So, how can evil be cast out? Men have usually pursued two paths to eliminate evil and thereby save the world. The first calls upon man to remove evil through his own power and ingenuity… Give people a fair chance and a decent education, and they will save themselves. This idea, sweeping across the modern world like a plague, has ushered God out and escorted man in and has substituted human ingenuity for divine guidance.

But in spite of the astounding new scientific developments, the old evils continue and the age of reason has been transformed into an age of terror. Selfishness and hatred have not vanished with an enlargement of our educational system and and an extension of our legislative policies. The humanist’s hope is an illusion, based on too great an optimism concerning the inherent goodness of human nature.

The second idea for removing evil from the world stipulates that if man waits submissively upon the Lord, in his own good time God alone will redeem the world. The fallacy of thinking that God will cast evil from the earth, even if man does nothing except sit complacently by the wayside, is that no prodigious thunderbolt from heaven will blast away evil. No mighty army of angels will descend to force men to do what their wills resist.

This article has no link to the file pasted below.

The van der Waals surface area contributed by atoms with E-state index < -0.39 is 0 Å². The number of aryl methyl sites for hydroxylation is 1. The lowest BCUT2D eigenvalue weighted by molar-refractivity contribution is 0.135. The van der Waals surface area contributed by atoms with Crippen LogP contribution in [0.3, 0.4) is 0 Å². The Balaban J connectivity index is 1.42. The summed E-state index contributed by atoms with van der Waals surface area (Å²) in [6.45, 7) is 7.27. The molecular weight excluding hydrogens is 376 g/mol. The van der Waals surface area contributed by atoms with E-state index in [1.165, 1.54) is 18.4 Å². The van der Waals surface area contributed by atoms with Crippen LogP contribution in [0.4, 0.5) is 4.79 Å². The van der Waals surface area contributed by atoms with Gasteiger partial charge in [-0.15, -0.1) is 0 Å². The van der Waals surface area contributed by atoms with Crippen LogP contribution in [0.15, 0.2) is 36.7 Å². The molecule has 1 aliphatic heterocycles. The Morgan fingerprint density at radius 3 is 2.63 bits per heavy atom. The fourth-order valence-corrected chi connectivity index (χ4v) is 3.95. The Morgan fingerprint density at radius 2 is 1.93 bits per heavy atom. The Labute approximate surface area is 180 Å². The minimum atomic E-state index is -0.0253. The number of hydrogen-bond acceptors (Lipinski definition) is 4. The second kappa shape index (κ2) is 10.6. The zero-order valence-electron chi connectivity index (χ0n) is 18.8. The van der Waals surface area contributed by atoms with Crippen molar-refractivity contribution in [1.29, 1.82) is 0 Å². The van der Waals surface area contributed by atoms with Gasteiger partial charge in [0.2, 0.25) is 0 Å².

The Bible portrays God not as an omnipotent czar who makes all decisions for his subjects nor as a cosmic tyrant who with gestapo-like methods invades the inner lives of men but rather as a loving Father who gives to his children such abundant blessings as they may be willing to receive. Always man must do something. “Stand upon thy feet,” says God to Ezekiel, “and I will speak unto you.” Man is no helpless invalid left in a valley of total depravity until God pulls him out. Man is rather an upstanding human being whose vision has been impaired by the cataracts of sin and whose soul has been weakened by the virus of pride, but there is sufficient vision left for him to lift his eyes unto the hills, and there remains enough of God’s image for him to turn his weak and sin-battered life toward the Great Physician, the curer of the ravages of sin.

There is so much more to discuss and Dr. King’s thoughts on this are profound and life-changing to the reader. Please buy this book, read the rest of this chapter, and let’s discuss this further.

Increase your effectiveness with this one simple question

We all want to be more effective; increase profit and productivity while decreasing spending.

I came across an article discussing the value of being empathic towards the customer as well sharing the story of why you come to work every day. In one organizations weekly meetings they found that asking the below question increased sales by 23%. Employees began to hear and envision their “why” and were able to find the excitement in how they were helping their customers, not just selling products.

How did we make a difference for a client since last time we met?

Leader Empathy: The Key to Effective Relationships

Leader Empathy: The Key to Effective Relationships